That "whatever it takes" is often not good for personal relationships. And it it antithetical to a good business model. It certainly does not contribute to long-term sustainability. Here are some common actions you may have noticed. With each of these, ask yourself, "Is this a long-term, sustainable activity?" If not, your vendor's long-term prospects may not be good.
- Cut employees to create a one-time boost in profitability. Of course this is literally like cutting off a hand to lose weight: It causes more difficulty than it solves. But it always increases short-term profit.
- Stop (or greatly reduce) spending on new developments, updates, and fixes. Basically, "freeze" the product or service development. Just until the next payment is made, I promise.
- Consolidate services. If a PE company already has billing, legal, customer service, shipping, and even developers in house, there are pressures to save money by combining these. Of course, the probability that the old standard operating procedures are identical to the new ones is approximately zero. So, billing gets messed up or delayed until the transition period is over. Legal is similarly messed up, as are customer service, shipping, and whatever else is being combined in order to save money.
- Outsource employees and services. We're all in the outsourcing business. It can be done well or poorly. The important thing is to save money. The disruptive period of transitional (low level) service should only last a few months.
- Cut back on training. Maybe don't revert to "sink or swim," but rely on a handful to dedicated long-term employees to do most of the work and train the new people. Certainly, reduce training on customer service, executive coaching, or just about anything else that doesn't make money today.
- Reduce the average cost per employee so it's in line with the PE objective. Some salaries need to be cut. That's often too distasteful. So, it's often easier to fire people and then replace them with cheaper alternatives. But cost per employee can also mean eliminating performance bonuses and cutting benefits for some or all of the state. The obvious result is to destroy employee morale - and save a lot of money.
- Raise prices. This is fairly obvious. Even if the primary price is not raised, lots of related prices are increased as well as junk fees. Pretty much anything that is not limited by your contract is fair game.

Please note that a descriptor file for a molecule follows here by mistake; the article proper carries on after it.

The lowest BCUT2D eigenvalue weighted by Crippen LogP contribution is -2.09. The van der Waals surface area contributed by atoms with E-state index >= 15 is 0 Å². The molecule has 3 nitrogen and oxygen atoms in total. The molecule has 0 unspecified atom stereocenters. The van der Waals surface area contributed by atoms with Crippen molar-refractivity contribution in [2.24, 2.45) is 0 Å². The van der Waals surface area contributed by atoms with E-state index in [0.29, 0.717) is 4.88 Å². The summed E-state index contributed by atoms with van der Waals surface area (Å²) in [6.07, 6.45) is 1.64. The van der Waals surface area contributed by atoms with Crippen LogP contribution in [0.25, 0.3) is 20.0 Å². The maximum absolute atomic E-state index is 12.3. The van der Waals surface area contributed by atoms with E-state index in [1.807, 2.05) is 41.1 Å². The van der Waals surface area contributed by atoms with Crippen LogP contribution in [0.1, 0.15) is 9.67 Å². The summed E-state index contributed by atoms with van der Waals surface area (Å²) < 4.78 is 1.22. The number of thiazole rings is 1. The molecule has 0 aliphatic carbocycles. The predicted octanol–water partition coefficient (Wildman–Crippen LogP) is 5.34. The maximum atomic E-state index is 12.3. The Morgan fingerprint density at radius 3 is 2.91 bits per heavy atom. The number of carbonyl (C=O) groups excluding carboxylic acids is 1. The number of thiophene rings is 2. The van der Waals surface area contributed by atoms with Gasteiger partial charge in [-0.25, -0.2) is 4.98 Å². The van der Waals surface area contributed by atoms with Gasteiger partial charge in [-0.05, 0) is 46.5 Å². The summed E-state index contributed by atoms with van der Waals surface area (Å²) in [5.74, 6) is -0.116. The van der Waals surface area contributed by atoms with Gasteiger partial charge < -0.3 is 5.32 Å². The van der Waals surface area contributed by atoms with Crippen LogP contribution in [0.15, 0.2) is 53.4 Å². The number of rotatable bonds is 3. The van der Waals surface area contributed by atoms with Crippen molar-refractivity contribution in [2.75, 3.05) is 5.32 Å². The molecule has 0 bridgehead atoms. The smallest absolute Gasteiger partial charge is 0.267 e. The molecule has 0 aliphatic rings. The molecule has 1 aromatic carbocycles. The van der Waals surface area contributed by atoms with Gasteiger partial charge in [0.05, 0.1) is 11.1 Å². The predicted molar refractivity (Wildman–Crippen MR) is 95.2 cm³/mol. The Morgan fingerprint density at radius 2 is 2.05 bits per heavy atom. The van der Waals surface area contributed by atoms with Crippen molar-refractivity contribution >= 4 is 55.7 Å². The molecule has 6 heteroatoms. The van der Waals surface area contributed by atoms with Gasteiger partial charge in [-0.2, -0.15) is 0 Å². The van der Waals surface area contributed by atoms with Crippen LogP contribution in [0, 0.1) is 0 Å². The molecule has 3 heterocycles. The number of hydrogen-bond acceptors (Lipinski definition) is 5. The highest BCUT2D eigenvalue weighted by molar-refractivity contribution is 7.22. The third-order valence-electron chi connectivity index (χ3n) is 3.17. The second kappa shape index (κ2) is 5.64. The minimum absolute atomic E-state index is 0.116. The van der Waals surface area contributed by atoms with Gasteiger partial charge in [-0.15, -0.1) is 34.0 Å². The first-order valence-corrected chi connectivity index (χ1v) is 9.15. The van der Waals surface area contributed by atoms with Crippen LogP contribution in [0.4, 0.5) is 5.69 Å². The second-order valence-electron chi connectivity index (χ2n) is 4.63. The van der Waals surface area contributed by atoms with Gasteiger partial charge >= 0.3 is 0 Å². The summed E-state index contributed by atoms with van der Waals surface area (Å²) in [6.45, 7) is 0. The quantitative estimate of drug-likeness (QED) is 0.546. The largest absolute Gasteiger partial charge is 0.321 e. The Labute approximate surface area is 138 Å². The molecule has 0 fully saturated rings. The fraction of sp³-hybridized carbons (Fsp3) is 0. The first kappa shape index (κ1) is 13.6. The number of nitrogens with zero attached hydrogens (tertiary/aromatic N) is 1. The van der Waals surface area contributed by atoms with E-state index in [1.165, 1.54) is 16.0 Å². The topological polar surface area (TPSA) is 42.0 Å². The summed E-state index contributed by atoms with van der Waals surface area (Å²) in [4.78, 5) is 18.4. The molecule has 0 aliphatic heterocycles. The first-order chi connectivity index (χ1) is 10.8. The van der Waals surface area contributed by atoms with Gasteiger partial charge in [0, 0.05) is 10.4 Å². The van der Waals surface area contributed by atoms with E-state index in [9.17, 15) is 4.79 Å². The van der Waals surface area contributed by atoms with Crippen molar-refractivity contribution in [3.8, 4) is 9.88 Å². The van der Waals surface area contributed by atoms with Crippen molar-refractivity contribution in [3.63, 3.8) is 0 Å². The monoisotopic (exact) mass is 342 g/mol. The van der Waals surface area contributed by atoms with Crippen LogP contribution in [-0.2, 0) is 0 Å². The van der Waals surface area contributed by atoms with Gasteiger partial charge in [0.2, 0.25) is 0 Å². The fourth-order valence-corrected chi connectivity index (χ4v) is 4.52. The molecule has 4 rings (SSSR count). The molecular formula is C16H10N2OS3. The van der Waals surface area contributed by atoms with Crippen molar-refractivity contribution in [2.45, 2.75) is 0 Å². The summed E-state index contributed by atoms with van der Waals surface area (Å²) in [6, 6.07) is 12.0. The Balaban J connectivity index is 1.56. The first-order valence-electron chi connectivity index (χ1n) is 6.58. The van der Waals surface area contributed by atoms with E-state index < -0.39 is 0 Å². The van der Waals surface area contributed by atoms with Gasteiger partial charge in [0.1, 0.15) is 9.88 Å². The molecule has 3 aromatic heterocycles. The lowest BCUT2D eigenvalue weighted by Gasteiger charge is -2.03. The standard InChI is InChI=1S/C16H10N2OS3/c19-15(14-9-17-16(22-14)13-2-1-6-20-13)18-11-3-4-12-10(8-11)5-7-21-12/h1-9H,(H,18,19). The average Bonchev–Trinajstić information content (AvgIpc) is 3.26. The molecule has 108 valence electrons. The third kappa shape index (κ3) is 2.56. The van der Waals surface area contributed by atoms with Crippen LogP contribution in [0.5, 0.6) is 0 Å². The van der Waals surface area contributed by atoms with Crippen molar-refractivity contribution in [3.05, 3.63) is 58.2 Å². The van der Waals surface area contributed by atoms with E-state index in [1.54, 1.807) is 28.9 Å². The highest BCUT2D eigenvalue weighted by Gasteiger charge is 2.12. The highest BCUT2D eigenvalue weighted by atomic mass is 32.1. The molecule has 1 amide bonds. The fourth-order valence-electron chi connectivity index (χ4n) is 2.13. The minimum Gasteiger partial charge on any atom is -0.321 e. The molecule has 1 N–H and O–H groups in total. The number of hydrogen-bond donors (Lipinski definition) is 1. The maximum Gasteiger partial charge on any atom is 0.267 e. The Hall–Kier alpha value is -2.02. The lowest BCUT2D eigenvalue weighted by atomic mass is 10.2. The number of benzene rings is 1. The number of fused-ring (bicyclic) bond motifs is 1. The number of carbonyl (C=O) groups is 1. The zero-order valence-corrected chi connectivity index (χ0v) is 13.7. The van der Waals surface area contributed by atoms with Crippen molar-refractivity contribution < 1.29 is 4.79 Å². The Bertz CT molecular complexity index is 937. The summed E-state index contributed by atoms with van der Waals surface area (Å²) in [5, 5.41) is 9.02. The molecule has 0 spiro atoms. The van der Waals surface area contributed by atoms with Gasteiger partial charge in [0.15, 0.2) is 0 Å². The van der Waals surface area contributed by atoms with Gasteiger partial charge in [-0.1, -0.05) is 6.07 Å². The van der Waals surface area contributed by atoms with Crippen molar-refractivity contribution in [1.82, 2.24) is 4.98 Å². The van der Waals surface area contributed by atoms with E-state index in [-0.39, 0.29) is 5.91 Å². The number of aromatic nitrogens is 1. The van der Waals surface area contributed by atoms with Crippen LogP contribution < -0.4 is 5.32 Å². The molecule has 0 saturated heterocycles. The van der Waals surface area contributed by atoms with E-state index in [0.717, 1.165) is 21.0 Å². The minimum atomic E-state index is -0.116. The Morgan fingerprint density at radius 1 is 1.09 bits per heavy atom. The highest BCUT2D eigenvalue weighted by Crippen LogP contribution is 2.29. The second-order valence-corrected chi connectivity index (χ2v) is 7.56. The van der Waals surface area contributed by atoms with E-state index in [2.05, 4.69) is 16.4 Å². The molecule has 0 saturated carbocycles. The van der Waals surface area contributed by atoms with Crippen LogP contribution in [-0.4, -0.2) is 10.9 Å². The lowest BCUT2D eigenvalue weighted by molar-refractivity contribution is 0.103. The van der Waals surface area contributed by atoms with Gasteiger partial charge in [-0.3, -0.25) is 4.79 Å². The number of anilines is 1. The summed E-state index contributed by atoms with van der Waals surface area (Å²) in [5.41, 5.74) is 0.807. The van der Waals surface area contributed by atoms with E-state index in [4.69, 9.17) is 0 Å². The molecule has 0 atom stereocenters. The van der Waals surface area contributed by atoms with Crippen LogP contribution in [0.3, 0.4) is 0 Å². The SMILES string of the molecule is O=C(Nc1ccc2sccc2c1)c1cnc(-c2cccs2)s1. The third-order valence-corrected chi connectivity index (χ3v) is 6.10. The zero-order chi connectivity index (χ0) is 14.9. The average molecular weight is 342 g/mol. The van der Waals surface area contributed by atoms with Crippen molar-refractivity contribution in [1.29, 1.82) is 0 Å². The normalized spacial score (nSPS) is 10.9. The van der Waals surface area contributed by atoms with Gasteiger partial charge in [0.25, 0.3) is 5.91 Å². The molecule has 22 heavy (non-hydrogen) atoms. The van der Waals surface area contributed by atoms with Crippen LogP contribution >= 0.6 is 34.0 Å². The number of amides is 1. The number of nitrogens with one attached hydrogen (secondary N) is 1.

- Sell real estate investments. This might mean combining offices, closing offices, selling off buildings, or moving employees to home offices or co-working spaces. Having employees work from a coffee shop while sitting at picnic tables may not sound like a great work environment, but it saves money.
- Reduce quality. This is fairly each with hardware. With software, it rarely makes sense. But with services, this can lead to huge savings. A vendor might go from "all inclusive" to nickel-and-diming you. Or they might simply change service hours or options. If you can lay off a hundred people and replace them with a nine-to-five chat bot, you can save a lot of money!
- Delay maintenance. We mentioned postponing development above. But money can also be saved by not updating equipment or facilities. Depending on the nature of the business, these could increase delivery times as well as down-time for the company. But they save money in the short term.
- Create complicated policies. Hide legal agreements and simply create "rules" that channel reps have to enforce. Make the rules difficult to find, document, understand, or follow. Good examples are requiring excessive paperwork, or hiding requirements and deadlines. All of these are great for increasing partner frustration, but sometimes partners just can't imaging changing to another vendor. So, they might not like the vendor, but they don't feel like they can go anywhere else.
The Irony In Plain Sight: These Companies are Unsustainable by Design
Companies that take these kinds of drastic actions once, in an emergency, may survive. Consider Facebook's recent turn-around. They said this would be their year of austerity and it was. But they started out with $37 Billion on hand. In other words, they were making wise decisions because it was their money at stake.
When big companies with lots of cash on hand make decisions, they can make those decisions consistent with a longer-term vision. They don't have to make stupid decisions in order to reap short-term rewards. Companies with lots of cash include Apple ($55 B), Alphabet/Google ($115 B), Microsoft ($104 B), and Amazon ($64 B).
Note: Those cash-rich companies also strive for 20% or more in real growth. But they do so within a strategic, sustainable business model.
According to one source, private equity-backed companies account for more than 27% of all business bankruptcies filed in the U.S. And this is not a new trend. The three-year average is 27.5% of all bankruptcies. The most likely causes for this high rate are excessive debt, aggressive cost-cutting, and poor management. See https://www.thedeal.com/restructuring/pe-backed-bankruptcies-rise/.
Please Note: I've said it before, but these things tend to get lost in the discussion. Private Equity does not have to be greedy or short-sighted by design. It can be reasonable. It can encourage strong values, a focus on people, missions, visions, and values. All of those things would result in stronger long-term investments. All of those things would result in good channel programs with strong relationships.
But when the one and only goal is to hit a 30% margin payment, all the things that make a good, long-term, sustainable business model just have to wait for "some day" to come.
How do your key vendors score when it comes to a sustainable business model?
Earlier articles on this topic:
Is Private Equity Good or Bad?
May 1, 2023 Newsletter commentary
Private Equity Doesn't Have to Ruin Our Industry
Blog post May 02, 2023
Additional reading. For a great little primer on private equity, see https://www.streetofwalls.com/finance-training-courses/private-equity-training/private-equity-industry-overview/.